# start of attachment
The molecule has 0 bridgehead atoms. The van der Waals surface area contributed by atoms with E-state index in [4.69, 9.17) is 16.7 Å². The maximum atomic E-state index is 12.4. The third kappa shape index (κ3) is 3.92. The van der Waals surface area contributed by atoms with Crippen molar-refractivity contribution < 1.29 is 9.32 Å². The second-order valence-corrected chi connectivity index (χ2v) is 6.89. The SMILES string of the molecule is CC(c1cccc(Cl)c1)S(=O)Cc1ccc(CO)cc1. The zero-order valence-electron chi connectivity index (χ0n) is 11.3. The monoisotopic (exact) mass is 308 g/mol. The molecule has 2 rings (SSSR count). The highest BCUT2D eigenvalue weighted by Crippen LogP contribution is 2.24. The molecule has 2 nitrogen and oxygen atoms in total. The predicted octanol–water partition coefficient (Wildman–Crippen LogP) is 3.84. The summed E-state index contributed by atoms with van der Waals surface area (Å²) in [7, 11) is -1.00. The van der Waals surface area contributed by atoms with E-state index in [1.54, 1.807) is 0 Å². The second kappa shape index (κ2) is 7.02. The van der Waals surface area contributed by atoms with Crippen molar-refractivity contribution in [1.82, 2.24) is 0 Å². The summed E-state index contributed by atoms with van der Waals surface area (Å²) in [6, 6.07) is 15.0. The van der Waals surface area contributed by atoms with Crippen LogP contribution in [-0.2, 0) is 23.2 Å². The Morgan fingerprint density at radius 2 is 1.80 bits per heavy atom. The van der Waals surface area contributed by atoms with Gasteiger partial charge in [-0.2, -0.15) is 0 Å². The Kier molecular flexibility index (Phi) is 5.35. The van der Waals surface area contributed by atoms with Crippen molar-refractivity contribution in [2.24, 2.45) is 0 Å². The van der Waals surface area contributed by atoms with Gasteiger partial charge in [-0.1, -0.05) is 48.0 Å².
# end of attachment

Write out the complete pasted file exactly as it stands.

The molecule has 0 bridgehead atoms. The van der Waals surface area contributed by atoms with E-state index in [4.69, 9.17) is 16.7 Å². The maximum atomic E-state index is 12.4. The third kappa shape index (κ3) is 3.92. The van der Waals surface area contributed by atoms with Crippen molar-refractivity contribution < 1.29 is 9.32 Å². The second-order valence-corrected chi connectivity index (χ2v) is 6.89. The SMILES string of the molecule is CC(c1cccc(Cl)c1)S(=O)Cc1ccc(CO)cc1. The zero-order valence-electron chi connectivity index (χ0n) is 11.3. The monoisotopic (exact) mass is 308 g/mol. The molecule has 2 rings (SSSR count). The highest BCUT2D eigenvalue weighted by Crippen LogP contribution is 2.24. The molecule has 2 nitrogen and oxygen atoms in total. The predicted octanol–water partition coefficient (Wildman–Crippen LogP) is 3.84. The summed E-state index contributed by atoms with van der Waals surface area (Å²) in [7, 11) is -1.00. The van der Waals surface area contributed by atoms with E-state index in [1.54, 1.807) is 0 Å². The second kappa shape index (κ2) is 7.02. The van der Waals surface area contributed by atoms with Crippen molar-refractivity contribution in [1.82, 2.24) is 0 Å². The summed E-state index contributed by atoms with van der Waals surface area (Å²) in [6, 6.07) is 15.0. The van der Waals surface area contributed by atoms with Crippen LogP contribution in [-0.2, 0) is 23.2 Å². The Morgan fingerprint density at radius 2 is 1.80 bits per heavy atom. The van der Waals surface area contributed by atoms with Gasteiger partial charge in [-0.2, -0.15) is 0 Å². The Kier molecular flexibility index (Phi) is 5.35. The van der Waals surface area contributed by atoms with Crippen molar-refractivity contribution in [2.24, 2.45) is 0 Å². The van der Waals surface area contributed by atoms with Gasteiger partial charge in [-0.1, -0.05) is 48.0 Å².